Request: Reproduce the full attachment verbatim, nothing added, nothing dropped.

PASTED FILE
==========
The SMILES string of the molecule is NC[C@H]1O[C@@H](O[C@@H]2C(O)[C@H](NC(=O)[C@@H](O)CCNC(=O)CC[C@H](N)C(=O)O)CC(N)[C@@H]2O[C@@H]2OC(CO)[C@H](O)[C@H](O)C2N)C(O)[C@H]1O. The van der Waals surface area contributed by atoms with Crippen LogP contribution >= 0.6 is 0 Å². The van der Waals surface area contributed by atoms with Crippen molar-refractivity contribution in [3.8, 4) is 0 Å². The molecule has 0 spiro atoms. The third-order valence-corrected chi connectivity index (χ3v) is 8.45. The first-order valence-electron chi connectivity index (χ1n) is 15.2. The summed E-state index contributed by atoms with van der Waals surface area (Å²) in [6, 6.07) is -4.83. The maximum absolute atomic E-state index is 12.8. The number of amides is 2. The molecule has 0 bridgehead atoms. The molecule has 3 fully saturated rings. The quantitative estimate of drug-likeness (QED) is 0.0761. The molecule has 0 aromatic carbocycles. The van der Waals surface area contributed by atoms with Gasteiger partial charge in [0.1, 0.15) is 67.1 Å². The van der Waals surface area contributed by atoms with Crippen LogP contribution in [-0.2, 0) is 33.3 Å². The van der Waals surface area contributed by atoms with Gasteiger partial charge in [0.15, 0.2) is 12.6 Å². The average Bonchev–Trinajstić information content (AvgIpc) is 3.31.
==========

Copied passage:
The SMILES string of the molecule is NC[C@H]1O[C@@H](O[C@@H]2C(O)[C@H](NC(=O)[C@@H](O)CCNC(=O)CC[C@H](N)C(=O)O)CC(N)[C@@H]2O[C@@H]2OC(CO)[C@H](O)[C@H](O)C2N)C(O)[C@H]1O. The van der Waals surface area contributed by atoms with Crippen LogP contribution >= 0.6 is 0 Å². The van der Waals surface area contributed by atoms with Crippen molar-refractivity contribution in [3.8, 4) is 0 Å². The molecule has 0 spiro atoms. The third-order valence-corrected chi connectivity index (χ3v) is 8.45. The first-order valence-electron chi connectivity index (χ1n) is 15.2. The summed E-state index contributed by atoms with van der Waals surface area (Å²) in [6, 6.07) is -4.83. The maximum absolute atomic E-state index is 12.8. The number of amides is 2. The molecule has 0 bridgehead atoms. The molecule has 3 fully saturated rings. The quantitative estimate of drug-likeness (QED) is 0.0761. The molecule has 0 aromatic carbocycles. The van der Waals surface area contributed by atoms with Gasteiger partial charge in [0.1, 0.15) is 67.1 Å². The van der Waals surface area contributed by atoms with Crippen LogP contribution in [-0.2, 0) is 33.3 Å². The van der Waals surface area contributed by atoms with Gasteiger partial charge in [0.15, 0.2) is 12.6 Å². The average Bonchev–Trinajstić information content (AvgIpc) is 3.31.